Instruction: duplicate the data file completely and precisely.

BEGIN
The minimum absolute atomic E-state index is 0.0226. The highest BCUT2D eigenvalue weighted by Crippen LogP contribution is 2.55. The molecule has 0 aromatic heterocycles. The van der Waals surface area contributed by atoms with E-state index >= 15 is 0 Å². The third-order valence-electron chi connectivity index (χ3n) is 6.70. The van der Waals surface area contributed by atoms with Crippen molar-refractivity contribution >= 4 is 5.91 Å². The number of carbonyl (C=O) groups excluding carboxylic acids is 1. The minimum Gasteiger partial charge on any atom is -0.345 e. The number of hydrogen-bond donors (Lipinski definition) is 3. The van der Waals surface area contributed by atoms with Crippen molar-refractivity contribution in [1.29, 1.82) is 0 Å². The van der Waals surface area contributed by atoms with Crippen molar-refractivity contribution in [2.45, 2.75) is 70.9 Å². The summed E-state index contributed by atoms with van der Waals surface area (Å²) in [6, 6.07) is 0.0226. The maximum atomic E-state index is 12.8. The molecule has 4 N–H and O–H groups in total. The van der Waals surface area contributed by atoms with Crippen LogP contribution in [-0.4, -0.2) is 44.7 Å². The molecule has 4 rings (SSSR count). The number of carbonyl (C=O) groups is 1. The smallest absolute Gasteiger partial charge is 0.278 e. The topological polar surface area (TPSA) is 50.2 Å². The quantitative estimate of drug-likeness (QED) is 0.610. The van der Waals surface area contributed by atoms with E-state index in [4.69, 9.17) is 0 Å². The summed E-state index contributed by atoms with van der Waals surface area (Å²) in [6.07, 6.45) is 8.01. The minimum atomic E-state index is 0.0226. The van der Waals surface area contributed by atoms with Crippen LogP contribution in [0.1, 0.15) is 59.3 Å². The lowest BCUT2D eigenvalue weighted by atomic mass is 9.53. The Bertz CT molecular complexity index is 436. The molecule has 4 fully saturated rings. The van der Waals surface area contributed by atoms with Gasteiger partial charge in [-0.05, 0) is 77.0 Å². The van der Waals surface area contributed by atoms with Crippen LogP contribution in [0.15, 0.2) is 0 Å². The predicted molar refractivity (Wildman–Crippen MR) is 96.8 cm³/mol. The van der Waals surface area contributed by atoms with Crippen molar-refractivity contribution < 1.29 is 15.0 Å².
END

The minimum absolute atomic E-state index is 0.0226. The highest BCUT2D eigenvalue weighted by Crippen LogP contribution is 2.55. The molecule has 0 aromatic heterocycles. The van der Waals surface area contributed by atoms with E-state index >= 15 is 0 Å². The third-order valence-electron chi connectivity index (χ3n) is 6.70. The van der Waals surface area contributed by atoms with Crippen molar-refractivity contribution >= 4 is 5.91 Å². The number of carbonyl (C=O) groups excluding carboxylic acids is 1. The minimum Gasteiger partial charge on any atom is -0.345 e. The number of hydrogen-bond donors (Lipinski definition) is 3. The van der Waals surface area contributed by atoms with Crippen molar-refractivity contribution in [1.29, 1.82) is 0 Å². The van der Waals surface area contributed by atoms with Crippen molar-refractivity contribution in [2.45, 2.75) is 70.9 Å². The summed E-state index contributed by atoms with van der Waals surface area (Å²) in [6, 6.07) is 0.0226. The maximum atomic E-state index is 12.8. The molecule has 4 N–H and O–H groups in total. The van der Waals surface area contributed by atoms with Crippen LogP contribution in [-0.4, -0.2) is 44.7 Å². The molecule has 4 rings (SSSR count). The number of carbonyl (C=O) groups is 1. The smallest absolute Gasteiger partial charge is 0.278 e. The topological polar surface area (TPSA) is 50.2 Å². The quantitative estimate of drug-likeness (QED) is 0.610. The van der Waals surface area contributed by atoms with E-state index in [4.69, 9.17) is 0 Å². The summed E-state index contributed by atoms with van der Waals surface area (Å²) in [6.07, 6.45) is 8.01. The minimum atomic E-state index is 0.0226. The van der Waals surface area contributed by atoms with Crippen LogP contribution in [0.1, 0.15) is 59.3 Å². The lowest BCUT2D eigenvalue weighted by atomic mass is 9.53. The Bertz CT molecular complexity index is 436. The molecule has 4 fully saturated rings. The van der Waals surface area contributed by atoms with Gasteiger partial charge in [-0.05, 0) is 77.0 Å². The van der Waals surface area contributed by atoms with Crippen LogP contribution in [0.15, 0.2) is 0 Å². The predicted molar refractivity (Wildman–Crippen MR) is 96.8 cm³/mol. The van der Waals surface area contributed by atoms with Crippen molar-refractivity contribution < 1.29 is 15.0 Å².